Pathology is a branch of medical science primarily concerning the cause, origin, and nature of disease. It involves the analysis of tissues, organs, blood serum, urine, uric acid, blood plasma, RBC, WBC, platelets, and sugar levels in order to investigate the defect of a body and to diagnose disease. Autopsies are performed for much the same reasons.
Pathology has been divided into the following sub-branches depending on the types of technique used or the diverse types of diseases studied:
General pathology is a branch of pathology that explains a complex and broad field involving the study of the mechanisms behind cell and tissue organization injury, as well as understanding how the body responds to and repairs injury. In-depth understanding in these areas is applied in the diagnosis of disease. General pathology is also a term used to describe anatomical and clinical pathology.
Anatomical pathology is associated with the study and diagnosis of illness through microscopic examination of samples obtained from bodily fluids, tissues, organs, and sometimes the entire body. Factors that may be examined include the cell appearance, anatomical make up, and chemical structure of the cells.
Clinical pathology plays a vital role in the treatment of disease. It deals with the analysis of blood, urine, and tissue samples of the patient in order to diagnose the disease and investigate the cause of it. The laboratories of clinical pathology provide very important information about blood count, levels of sugar, blood clotting, and any other information about the cause of diseases. In clinical pathology, the pathologist is usually trained in microbiology, hematology, and blood banking.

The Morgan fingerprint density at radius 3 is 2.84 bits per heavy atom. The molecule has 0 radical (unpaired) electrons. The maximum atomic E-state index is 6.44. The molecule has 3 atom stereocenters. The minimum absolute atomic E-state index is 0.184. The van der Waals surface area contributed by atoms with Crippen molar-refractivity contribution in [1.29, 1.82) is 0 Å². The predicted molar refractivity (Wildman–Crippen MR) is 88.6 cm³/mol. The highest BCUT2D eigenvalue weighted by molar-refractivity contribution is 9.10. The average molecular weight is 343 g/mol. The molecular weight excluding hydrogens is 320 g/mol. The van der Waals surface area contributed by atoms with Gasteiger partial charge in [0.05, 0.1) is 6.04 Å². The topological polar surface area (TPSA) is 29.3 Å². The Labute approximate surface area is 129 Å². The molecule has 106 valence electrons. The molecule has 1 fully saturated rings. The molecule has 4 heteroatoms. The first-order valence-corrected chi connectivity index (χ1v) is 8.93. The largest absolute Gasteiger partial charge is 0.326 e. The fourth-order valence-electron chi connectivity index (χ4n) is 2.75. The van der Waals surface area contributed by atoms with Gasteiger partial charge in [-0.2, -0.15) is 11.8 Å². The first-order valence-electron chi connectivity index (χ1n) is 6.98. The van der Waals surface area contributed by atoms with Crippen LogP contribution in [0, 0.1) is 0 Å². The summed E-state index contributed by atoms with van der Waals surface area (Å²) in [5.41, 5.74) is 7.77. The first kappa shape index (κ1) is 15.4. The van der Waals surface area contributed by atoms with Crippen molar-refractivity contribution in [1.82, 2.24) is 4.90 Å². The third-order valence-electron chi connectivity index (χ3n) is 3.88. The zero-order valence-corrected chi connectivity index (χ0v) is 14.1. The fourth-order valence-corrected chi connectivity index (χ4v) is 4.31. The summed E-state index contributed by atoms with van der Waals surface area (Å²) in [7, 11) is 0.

Biochemistry is a branch of chemistry which investigates all aspects of disease, identifying changes in various substances found in the blood serum and bodily fluids. Some of these would be amino acids, proteins, hormones and electrolytes. A chemical pathologist provides the information about these changes.
Genetics is the branch of biology which deals with the study of genes, chromosomes and genetic material. It includes cytogenetics, which deals with the analysis of abnormalities found in the chromosomes, and molecular genetics, which deals with the study of changes occurring in the base pair of DNA called gene mutation. The pathologist performs tests on the genetic material collected from the nucleus of the blood cell to determine the genetic defect of the body.
Hematology is a field which is concerned with various disease aspects that affect the blood. Blood-related diseases include such things as bleeding disorders, clotting problems, and anemia. Hematologists perform diverse types of tests which are related to the properties of the blood.
Immunology deals with the study of the immune system of the body. The role of the immunologist is to test the immune function of the body in order to establish whether or not a patient is suffering from an allergy. In addition to allergies, many diseases can also arise as a result of the immune system having an abnormal response to the healthy cells or tissues, resulting in an immune attack against them. This is known as an autoimmune disease. There is a wide range of immunological tests that can detect causes of autoimmune diseases.
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